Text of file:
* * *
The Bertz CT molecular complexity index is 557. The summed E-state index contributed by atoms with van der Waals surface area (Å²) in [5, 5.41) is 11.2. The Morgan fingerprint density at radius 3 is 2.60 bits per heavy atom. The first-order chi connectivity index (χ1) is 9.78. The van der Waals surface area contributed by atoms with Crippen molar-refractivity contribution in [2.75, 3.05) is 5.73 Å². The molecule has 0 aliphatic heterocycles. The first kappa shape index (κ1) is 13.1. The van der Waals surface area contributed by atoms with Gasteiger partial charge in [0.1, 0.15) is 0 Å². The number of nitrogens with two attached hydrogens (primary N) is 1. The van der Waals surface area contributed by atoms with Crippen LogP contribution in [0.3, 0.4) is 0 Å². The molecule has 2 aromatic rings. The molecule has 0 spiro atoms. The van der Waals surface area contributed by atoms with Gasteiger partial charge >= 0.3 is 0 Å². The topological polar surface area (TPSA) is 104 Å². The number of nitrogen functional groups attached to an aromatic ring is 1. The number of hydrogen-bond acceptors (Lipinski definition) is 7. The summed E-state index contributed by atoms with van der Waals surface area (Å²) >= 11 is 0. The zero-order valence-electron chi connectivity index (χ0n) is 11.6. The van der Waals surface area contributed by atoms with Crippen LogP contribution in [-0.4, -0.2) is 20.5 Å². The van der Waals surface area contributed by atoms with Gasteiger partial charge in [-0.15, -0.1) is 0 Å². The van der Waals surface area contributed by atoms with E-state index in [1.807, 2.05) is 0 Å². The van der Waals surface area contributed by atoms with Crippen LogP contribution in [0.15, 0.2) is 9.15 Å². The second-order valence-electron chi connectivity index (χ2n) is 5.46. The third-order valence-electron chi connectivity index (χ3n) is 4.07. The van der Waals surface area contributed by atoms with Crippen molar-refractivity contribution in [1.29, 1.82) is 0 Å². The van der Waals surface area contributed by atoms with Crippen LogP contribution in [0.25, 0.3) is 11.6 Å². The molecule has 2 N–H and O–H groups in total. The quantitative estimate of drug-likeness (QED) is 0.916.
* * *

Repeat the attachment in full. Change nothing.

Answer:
The Bertz CT molecular complexity index is 557. The summed E-state index contributed by atoms with van der Waals surface area (Å²) in [5, 5.41) is 11.2. The Morgan fingerprint density at radius 3 is 2.60 bits per heavy atom. The first-order chi connectivity index (χ1) is 9.78. The van der Waals surface area contributed by atoms with Crippen molar-refractivity contribution in [2.75, 3.05) is 5.73 Å². The molecule has 0 aliphatic heterocycles. The first kappa shape index (κ1) is 13.1. The van der Waals surface area contributed by atoms with Gasteiger partial charge in [0.1, 0.15) is 0 Å². The number of nitrogens with two attached hydrogens (primary N) is 1. The van der Waals surface area contributed by atoms with Crippen LogP contribution in [0.3, 0.4) is 0 Å². The molecule has 2 aromatic rings. The molecule has 0 spiro atoms. The van der Waals surface area contributed by atoms with Gasteiger partial charge >= 0.3 is 0 Å². The topological polar surface area (TPSA) is 104 Å². The number of nitrogen functional groups attached to an aromatic ring is 1. The number of hydrogen-bond acceptors (Lipinski definition) is 7. The summed E-state index contributed by atoms with van der Waals surface area (Å²) >= 11 is 0. The zero-order valence-electron chi connectivity index (χ0n) is 11.6. The van der Waals surface area contributed by atoms with Crippen LogP contribution in [-0.4, -0.2) is 20.5 Å². The van der Waals surface area contributed by atoms with Gasteiger partial charge in [-0.15, -0.1) is 0 Å². The van der Waals surface area contributed by atoms with E-state index in [1.807, 2.05) is 0 Å². The van der Waals surface area contributed by atoms with Crippen LogP contribution in [0.15, 0.2) is 9.15 Å². The second-order valence-electron chi connectivity index (χ2n) is 5.46. The third-order valence-electron chi connectivity index (χ3n) is 4.07. The van der Waals surface area contributed by atoms with Crippen molar-refractivity contribution in [1.29, 1.82) is 0 Å². The van der Waals surface area contributed by atoms with Crippen LogP contribution in [0.25, 0.3) is 11.6 Å². The molecule has 2 N–H and O–H groups in total. The quantitative estimate of drug-likeness (QED) is 0.916.